Karoke with Krishna and Nalli Kuppuswamy Chetty on vocals
Chennai, Dec 21: Carnatic music, or Karnatik music if you incidentally happen to be T M Krishna and reading this, is at a crossroads. But to be honest, it has been at the same crossroads right from day one, wondering how it can reach out and appeal to a wider cross section of the public.
The problem, however, is Carnatic music is slow to accept changes. Some people are still discussing the pros and cons of the standard Kutcheri format ushered in by Ariyakudi Ramanuja Iyengar. For those wondering what is wrong in debating it, the thing is this Kutcheri format was brought in some seventy years ago. To put things in perspective, we live in a world where the RBI is already changing the rule that it laid two hours ago.
The happy news is there are plenty of things in Carnatic music that can straightaway be changed and the general public will be only too happy to embrace it. Like putting a life-long ban of Aruna Sairam singing abhangs in her concerts. Mind you, we have nothing against abhangs (Though we wish we could say the same thing about Aruna). Anyway, the point is Aruna Sairam singing abhangs is as stale as, we don’t know, probably a humour writer needlessly introducing parenthesis to delay the arrival of — why not? — purported punch line.
Here at Crank’s News we have come up with a few suggestions on the possible novelty that Carnatic music can think of. As with changes, some of this will shake the staus quo. Purists, who mostly would be longtime members and patrons of the Music Academy, may get seizures just reading these. They will suffer much worse if these things are actually implemented. And at least for such a happy eventuality, Carnatic music must court these changes. (We confess some of this may be puerile. but on the extremely bright side, we will have lesser Music Academy regulars to contend with).
Karoke with Krishna
Have you ever wondered what English music or our own film songs have but Carnatic music lacks? Exactly, singers who wouldn’t mind wearing outfits that Beyonce sports. Okay, what we have in mind is actually: Karoke music. Just imagine the multitudinous possibility if Carnatic music had karoke versions. And wouldn’t it be unimaginably beautiful if those karoke versions are available specifically for T M Krishna’s shows? We have this particular version in mind: A concert where the pakkavathiyams will perform live while Krishna’s songs can come over in the background. This is the best of both the worlds: You get to enjoy Krishna’s music (the best part about him) in a concert hall without exactly having to suffer him in a concert hall.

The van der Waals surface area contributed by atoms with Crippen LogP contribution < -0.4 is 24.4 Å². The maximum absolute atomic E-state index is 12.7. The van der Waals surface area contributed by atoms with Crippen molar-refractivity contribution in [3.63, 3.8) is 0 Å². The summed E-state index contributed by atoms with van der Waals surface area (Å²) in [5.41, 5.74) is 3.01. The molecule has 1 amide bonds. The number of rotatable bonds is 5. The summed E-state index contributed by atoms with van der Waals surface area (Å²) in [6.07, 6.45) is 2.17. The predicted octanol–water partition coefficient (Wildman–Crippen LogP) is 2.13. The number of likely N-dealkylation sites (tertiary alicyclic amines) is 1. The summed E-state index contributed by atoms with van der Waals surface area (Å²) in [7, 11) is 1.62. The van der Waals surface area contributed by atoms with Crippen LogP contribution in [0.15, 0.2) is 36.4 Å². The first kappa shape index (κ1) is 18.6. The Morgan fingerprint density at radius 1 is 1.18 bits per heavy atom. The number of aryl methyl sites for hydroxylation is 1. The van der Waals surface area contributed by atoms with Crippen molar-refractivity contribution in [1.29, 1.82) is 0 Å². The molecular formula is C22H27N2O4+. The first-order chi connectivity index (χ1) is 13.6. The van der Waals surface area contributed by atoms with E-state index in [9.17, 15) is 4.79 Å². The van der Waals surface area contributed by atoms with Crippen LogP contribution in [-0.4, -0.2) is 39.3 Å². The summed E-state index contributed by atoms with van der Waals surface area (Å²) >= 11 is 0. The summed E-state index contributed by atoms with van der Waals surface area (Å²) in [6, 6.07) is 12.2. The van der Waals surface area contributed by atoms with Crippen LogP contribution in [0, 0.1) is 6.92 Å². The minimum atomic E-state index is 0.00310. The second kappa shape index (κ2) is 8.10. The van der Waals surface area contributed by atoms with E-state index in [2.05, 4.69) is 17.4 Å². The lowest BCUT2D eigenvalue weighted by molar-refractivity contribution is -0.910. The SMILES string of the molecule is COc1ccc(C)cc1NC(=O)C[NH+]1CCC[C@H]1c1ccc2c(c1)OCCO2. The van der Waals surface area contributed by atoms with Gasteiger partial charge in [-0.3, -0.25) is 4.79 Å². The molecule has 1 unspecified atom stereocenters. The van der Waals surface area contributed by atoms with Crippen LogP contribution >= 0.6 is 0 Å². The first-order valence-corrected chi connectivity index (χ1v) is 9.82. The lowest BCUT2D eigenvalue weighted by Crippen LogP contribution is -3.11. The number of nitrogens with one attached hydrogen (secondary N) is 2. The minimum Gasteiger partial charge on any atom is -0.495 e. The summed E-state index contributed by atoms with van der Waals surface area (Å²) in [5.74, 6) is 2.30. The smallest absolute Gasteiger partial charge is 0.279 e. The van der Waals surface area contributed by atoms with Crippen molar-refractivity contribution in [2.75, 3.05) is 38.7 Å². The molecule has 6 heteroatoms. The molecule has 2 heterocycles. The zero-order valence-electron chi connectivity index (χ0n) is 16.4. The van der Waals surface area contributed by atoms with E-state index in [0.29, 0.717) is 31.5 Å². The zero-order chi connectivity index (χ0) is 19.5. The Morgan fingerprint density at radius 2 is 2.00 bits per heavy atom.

And Krishna himself can build this up as an avant garde experiment or some kind of protest effort to highlight the fact that pakkavathiyam performers are traditionally underpaid.
Now that we are done with the low-hanging fruit, which is to take easy potshots at Krishna, we move on to other things.
Fusion, with a difference
For long, Carnatic music’s idea of radical change is fusion music, which is essentially someone, say, L Subramaniam, and a Hindustani biggie with an uncombed hair since the Morarji administration combining together without — this is the real beauty of it — combining at all in a concert probably named with some metaphors symbolising South and North (‘Rasam meets Raitha‘). Both will be playing in their own style and you, in the audience, will be wondering: ‘Hey! where is the fusion here? This is just two different concerts under one ambit.’
And then there is other kind of fusion, where the performer while rendering, say, Vatapi will slip into, say, Water Music (Handel’s) and then get back. Again, it will at best be like the marriage between Kanye West and Kim Kardarshian — always uneasy.
But it is also getting patently boring. Carnatic music must innovate and look for real fusion music, which to suggest a random example, will have Anil Srinivasan and Sikkil Gurucharan. To be precise, Gurucharan on piano and Srinivasan giving the vocals. Will it work? Heck, as if their original fusion did. But this one will sure be a hoot.
For all its other faults, film music is never shy of experimenting. The latest trend in the Tamil film industry is to have songs sung by and music scored by people who have no skill for them. We mean this is their actual USP. A song by Dhanush or music scored by Simbu is now headline news. The industry has reached the stage where someone like Ilaiyaraja or Rahman is a liability for scoring music.
Carnatic music has to just follow suit: It can perhaps ask, say, Nalli Kuppuswamy Chetty or former Doordarshan director Natarajan (we know he is dead, but ghost theme is the flavour of the season in Kollywood) to sing or play some instrument. It will be unique and interesting. At worse, it cannot be sillier than Ganesh-Kumaresh duo slipping into vaaipaatu in a violin concert.